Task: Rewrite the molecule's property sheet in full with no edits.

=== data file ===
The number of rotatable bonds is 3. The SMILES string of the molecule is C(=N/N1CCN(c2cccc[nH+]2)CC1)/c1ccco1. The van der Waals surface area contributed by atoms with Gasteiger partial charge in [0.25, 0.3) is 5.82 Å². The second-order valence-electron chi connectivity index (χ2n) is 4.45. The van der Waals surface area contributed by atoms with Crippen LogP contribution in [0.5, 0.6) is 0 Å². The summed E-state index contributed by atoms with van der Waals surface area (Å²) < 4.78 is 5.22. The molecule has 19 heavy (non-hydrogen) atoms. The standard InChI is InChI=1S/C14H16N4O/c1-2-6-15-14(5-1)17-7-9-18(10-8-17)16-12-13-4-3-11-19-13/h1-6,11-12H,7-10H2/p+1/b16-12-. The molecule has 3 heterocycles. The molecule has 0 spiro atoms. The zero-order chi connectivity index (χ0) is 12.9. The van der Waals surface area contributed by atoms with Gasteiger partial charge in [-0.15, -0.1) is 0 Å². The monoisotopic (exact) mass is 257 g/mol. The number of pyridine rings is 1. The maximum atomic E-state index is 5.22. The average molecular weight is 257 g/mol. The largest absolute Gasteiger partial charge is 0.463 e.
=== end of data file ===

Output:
The number of rotatable bonds is 3. The SMILES string of the molecule is C(=N/N1CCN(c2cccc[nH+]2)CC1)/c1ccco1. The van der Waals surface area contributed by atoms with Gasteiger partial charge in [0.25, 0.3) is 5.82 Å². The second-order valence-electron chi connectivity index (χ2n) is 4.45. The van der Waals surface area contributed by atoms with Crippen LogP contribution in [0.5, 0.6) is 0 Å². The summed E-state index contributed by atoms with van der Waals surface area (Å²) < 4.78 is 5.22. The molecule has 19 heavy (non-hydrogen) atoms. The standard InChI is InChI=1S/C14H16N4O/c1-2-6-15-14(5-1)17-7-9-18(10-8-17)16-12-13-4-3-11-19-13/h1-6,11-12H,7-10H2/p+1/b16-12-. The molecule has 3 heterocycles. The molecule has 0 spiro atoms. The zero-order chi connectivity index (χ0) is 12.9. The van der Waals surface area contributed by atoms with Gasteiger partial charge in [-0.15, -0.1) is 0 Å². The monoisotopic (exact) mass is 257 g/mol. The number of pyridine rings is 1. The maximum atomic E-state index is 5.22. The average molecular weight is 257 g/mol. The largest absolute Gasteiger partial charge is 0.463 e.